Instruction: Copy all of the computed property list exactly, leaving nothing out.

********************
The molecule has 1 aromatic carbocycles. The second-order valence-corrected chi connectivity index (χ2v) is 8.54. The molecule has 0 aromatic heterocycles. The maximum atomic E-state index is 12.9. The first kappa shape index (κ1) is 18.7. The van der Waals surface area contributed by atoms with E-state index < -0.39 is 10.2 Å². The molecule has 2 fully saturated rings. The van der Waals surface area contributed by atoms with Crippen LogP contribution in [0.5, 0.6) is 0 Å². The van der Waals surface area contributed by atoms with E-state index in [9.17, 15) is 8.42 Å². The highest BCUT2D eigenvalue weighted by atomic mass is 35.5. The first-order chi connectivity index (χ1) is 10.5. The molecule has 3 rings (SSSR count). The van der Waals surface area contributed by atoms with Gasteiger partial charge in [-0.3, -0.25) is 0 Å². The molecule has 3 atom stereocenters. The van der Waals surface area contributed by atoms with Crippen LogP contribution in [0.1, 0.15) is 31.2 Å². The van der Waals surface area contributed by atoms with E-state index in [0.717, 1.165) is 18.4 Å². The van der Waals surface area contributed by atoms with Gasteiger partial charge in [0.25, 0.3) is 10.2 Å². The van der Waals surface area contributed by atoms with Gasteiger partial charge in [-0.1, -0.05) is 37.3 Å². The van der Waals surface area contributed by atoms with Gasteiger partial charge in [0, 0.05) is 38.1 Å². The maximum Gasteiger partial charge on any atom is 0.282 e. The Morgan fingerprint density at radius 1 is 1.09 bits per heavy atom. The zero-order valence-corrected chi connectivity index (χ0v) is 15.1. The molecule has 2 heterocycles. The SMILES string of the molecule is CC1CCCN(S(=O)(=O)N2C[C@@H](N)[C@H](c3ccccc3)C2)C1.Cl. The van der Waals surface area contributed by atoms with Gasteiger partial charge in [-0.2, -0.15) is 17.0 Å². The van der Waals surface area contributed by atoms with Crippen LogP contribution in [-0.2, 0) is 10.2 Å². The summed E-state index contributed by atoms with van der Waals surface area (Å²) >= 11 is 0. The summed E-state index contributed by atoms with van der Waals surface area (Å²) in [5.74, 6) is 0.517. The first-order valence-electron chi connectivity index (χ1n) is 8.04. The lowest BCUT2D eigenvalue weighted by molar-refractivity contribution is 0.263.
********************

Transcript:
The molecule has 1 aromatic carbocycles. The second-order valence-corrected chi connectivity index (χ2v) is 8.54. The molecule has 0 aromatic heterocycles. The maximum atomic E-state index is 12.9. The first kappa shape index (κ1) is 18.7. The van der Waals surface area contributed by atoms with E-state index < -0.39 is 10.2 Å². The molecule has 2 fully saturated rings. The van der Waals surface area contributed by atoms with Crippen LogP contribution in [0.5, 0.6) is 0 Å². The van der Waals surface area contributed by atoms with E-state index in [9.17, 15) is 8.42 Å². The highest BCUT2D eigenvalue weighted by atomic mass is 35.5. The first-order chi connectivity index (χ1) is 10.5. The molecule has 3 rings (SSSR count). The van der Waals surface area contributed by atoms with Gasteiger partial charge in [-0.3, -0.25) is 0 Å². The molecule has 3 atom stereocenters. The van der Waals surface area contributed by atoms with Crippen LogP contribution in [0.1, 0.15) is 31.2 Å². The van der Waals surface area contributed by atoms with E-state index in [0.717, 1.165) is 18.4 Å². The van der Waals surface area contributed by atoms with Gasteiger partial charge in [0.25, 0.3) is 10.2 Å². The van der Waals surface area contributed by atoms with Gasteiger partial charge in [-0.1, -0.05) is 37.3 Å². The van der Waals surface area contributed by atoms with Gasteiger partial charge in [0, 0.05) is 38.1 Å². The maximum Gasteiger partial charge on any atom is 0.282 e. The Morgan fingerprint density at radius 1 is 1.09 bits per heavy atom. The zero-order valence-corrected chi connectivity index (χ0v) is 15.1. The molecule has 2 heterocycles. The SMILES string of the molecule is CC1CCCN(S(=O)(=O)N2C[C@@H](N)[C@H](c3ccccc3)C2)C1.Cl. The van der Waals surface area contributed by atoms with Gasteiger partial charge in [-0.2, -0.15) is 17.0 Å². The van der Waals surface area contributed by atoms with Crippen LogP contribution in [-0.2, 0) is 10.2 Å². The summed E-state index contributed by atoms with van der Waals surface area (Å²) >= 11 is 0. The summed E-state index contributed by atoms with van der Waals surface area (Å²) in [5.74, 6) is 0.517. The first-order valence-electron chi connectivity index (χ1n) is 8.04. The lowest BCUT2D eigenvalue weighted by molar-refractivity contribution is 0.263.